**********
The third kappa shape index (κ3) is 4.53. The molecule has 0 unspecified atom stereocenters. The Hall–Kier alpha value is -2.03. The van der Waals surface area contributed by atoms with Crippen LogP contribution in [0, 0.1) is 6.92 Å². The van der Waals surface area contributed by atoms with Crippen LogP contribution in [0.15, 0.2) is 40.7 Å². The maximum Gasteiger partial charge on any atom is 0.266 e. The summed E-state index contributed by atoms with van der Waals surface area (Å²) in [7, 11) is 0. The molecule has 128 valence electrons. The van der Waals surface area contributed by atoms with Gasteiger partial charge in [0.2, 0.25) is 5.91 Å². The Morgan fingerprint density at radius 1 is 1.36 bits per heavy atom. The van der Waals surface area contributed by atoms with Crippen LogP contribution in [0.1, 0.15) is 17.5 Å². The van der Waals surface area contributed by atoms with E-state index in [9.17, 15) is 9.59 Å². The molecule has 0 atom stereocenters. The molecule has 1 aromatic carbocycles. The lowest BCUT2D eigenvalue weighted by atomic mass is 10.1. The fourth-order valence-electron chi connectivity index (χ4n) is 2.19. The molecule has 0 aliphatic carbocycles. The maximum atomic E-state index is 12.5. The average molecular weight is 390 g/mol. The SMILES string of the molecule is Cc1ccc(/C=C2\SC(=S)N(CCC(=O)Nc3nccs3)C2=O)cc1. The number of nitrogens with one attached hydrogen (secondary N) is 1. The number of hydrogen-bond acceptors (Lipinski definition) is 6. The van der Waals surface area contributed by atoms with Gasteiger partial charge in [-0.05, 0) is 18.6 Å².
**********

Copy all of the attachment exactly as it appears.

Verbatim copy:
The third kappa shape index (κ3) is 4.53. The molecule has 0 unspecified atom stereocenters. The Hall–Kier alpha value is -2.03. The van der Waals surface area contributed by atoms with Crippen LogP contribution in [0, 0.1) is 6.92 Å². The van der Waals surface area contributed by atoms with Crippen LogP contribution in [0.15, 0.2) is 40.7 Å². The maximum Gasteiger partial charge on any atom is 0.266 e. The summed E-state index contributed by atoms with van der Waals surface area (Å²) in [7, 11) is 0. The molecule has 128 valence electrons. The van der Waals surface area contributed by atoms with Gasteiger partial charge in [0.2, 0.25) is 5.91 Å². The Morgan fingerprint density at radius 1 is 1.36 bits per heavy atom. The van der Waals surface area contributed by atoms with Crippen LogP contribution in [0.1, 0.15) is 17.5 Å². The van der Waals surface area contributed by atoms with E-state index in [9.17, 15) is 9.59 Å². The molecule has 0 atom stereocenters. The molecule has 1 aromatic carbocycles. The lowest BCUT2D eigenvalue weighted by atomic mass is 10.1. The fourth-order valence-electron chi connectivity index (χ4n) is 2.19. The molecule has 0 aliphatic carbocycles. The maximum atomic E-state index is 12.5. The average molecular weight is 390 g/mol. The SMILES string of the molecule is Cc1ccc(/C=C2\SC(=S)N(CCC(=O)Nc3nccs3)C2=O)cc1. The number of nitrogens with one attached hydrogen (secondary N) is 1. The number of hydrogen-bond acceptors (Lipinski definition) is 6. The van der Waals surface area contributed by atoms with Gasteiger partial charge in [-0.05, 0) is 18.6 Å².